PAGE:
1 Ahanta West Agona Nkwanta Municipal 106,215 139,188
- Aowin* Enchi Municipal 117,886 154,661
- Bia East* Adabokrom Ordinary 27,393 37,108
- Bia West* Essam Ordinary 88,939 111,355
- Bodi* Bodi Ordinary 53,314 68,055
2 Ellembelle Nkroful Ordinary 87,501 114,441
3 Jomoro Half Assini Municipal 150,107 194,808
- Juabeso* Juaboso Ordinary 58,435 77,678
4 Mpohor Mpohor Ordinary 42,923 55,678
5 Nzema East Axim Municipal 60,828 80,480
6 Prestea-Huni Valley Bogoso Municipal 159,304 207,237
- Sefwi-Akontombra* Sefwi Akontombra Ordinary 82,467 108,266
- Bibiani/Anhwiaso/Bekwai* Bibiani Municipal 123,272 160,844
- Sefwi-Wiawso* Wiawso Municipal 139,200 182,510
7 Sekondi-Takoradi Sekondi Metropolitan 559,548 726,905
8 Effia-Kwesimintsim Kwesimintsim Ordinary N/A N/A
9 Shama Shama Ordinary 81,966 105,173
- Suaman* Dadieso Ordinary 20,529 27,832
10 Tarkwa-Nsuaem Tarkwa Municipal 90,477 117,550
11 Wassa Amenfi Central Manso Amenfi Ordinary 69,014 89,703
12 Wassa Amenfi East Wassa-Akropong Municipal 83,478 108,272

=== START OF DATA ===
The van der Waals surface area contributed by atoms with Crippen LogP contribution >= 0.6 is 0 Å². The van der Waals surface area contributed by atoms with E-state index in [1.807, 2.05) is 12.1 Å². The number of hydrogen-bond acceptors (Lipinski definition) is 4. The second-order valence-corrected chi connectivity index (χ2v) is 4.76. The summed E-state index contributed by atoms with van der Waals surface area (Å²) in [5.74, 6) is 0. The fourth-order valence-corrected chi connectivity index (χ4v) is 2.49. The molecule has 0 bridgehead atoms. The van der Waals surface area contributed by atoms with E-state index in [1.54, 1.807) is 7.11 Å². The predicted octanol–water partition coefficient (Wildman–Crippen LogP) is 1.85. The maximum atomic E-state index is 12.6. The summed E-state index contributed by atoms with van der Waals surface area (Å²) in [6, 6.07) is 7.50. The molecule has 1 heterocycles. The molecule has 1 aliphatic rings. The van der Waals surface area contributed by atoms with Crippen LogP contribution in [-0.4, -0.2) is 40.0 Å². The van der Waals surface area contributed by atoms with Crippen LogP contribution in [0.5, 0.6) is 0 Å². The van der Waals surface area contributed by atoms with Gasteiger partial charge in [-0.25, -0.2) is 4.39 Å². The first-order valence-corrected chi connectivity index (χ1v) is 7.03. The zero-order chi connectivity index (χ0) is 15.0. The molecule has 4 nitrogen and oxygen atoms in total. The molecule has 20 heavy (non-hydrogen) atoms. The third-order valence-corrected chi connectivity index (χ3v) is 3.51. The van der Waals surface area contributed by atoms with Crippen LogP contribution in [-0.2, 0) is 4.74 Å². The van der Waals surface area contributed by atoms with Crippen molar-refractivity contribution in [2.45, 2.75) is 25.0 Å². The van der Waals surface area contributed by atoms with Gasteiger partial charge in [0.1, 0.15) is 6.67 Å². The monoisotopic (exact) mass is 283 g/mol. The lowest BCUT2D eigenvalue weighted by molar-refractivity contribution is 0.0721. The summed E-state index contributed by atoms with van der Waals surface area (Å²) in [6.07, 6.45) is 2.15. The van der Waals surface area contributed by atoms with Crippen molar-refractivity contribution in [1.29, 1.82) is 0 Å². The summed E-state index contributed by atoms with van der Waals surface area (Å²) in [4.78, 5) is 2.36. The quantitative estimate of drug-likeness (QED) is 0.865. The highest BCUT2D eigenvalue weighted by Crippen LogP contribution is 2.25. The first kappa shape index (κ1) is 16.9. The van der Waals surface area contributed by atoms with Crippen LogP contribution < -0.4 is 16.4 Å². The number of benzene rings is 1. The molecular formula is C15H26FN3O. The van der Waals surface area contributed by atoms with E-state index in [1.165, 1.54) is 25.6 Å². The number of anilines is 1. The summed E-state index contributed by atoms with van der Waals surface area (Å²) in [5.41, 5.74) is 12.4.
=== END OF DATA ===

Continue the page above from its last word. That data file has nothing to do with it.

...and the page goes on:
13 Wassa Amenfi West Asankragua Municipal 92,152 120,643
14 Wassa East Daboase Ordinary 81,073 105,163
Total 2,376,021 3,093,201

Famous native citizens

Famous native citizens of Western region
# Citizen Settlement
1 Samuel Inkoom Sekondi-Takoradi
2 Nadia Buari Sekondi-Takoradi
3 Boris Kodjoe Sekondi-Takoradi
4 John Atta Mills Tarkwa
5 Kwame Nkrumah Nkroful
6 Anton Wilhelm Amo Axim
7 Joseph Boahen Aidoo Wassa Afransie
8 Kofi Kinaata Takoradi
9 Gyedu-Blay Ambolley Sekondi-Takoradi
10 Godfried Gambrah Sekondi-Takoradi
11 Kwame Nkrumah Nkroful (Nzema people)


  1. ^ "Management And Administration – Western Regional Co-Ordinating Council". wrcc.gov.gh.
  2. ^ a b c d Ghana Statistical Service
  3. ^ "Sub-national HDI - Area Database - Global Data Lab". hdi.globaldatalab.org. Retrieved 2018-09-13.
  4. ^ "Betway extends support to Volleyball Teams in the Western and Western North Regions". Citi Sports Online. 2021-05-21. Retrieved 2021-05-21.
  5. ^ "UNESCO Listed World Heritage Properties". Ghana Museums and Monuments Board. Retrieved 2023-07-25.
  6. ^ Kaledzi, Isaac (26 June 2019). "Ghana: Six new regions created after a referendum". Africa Needs. Retrieved 18 December 2019.
  7. ^ "Western". GhanaDistricts.com. Archived from the original on 18 January 2013. Retrieved 15 January 2013.
  8. ^ "geohive.com". www42.geohive.com. Retrieved 2023-01-11.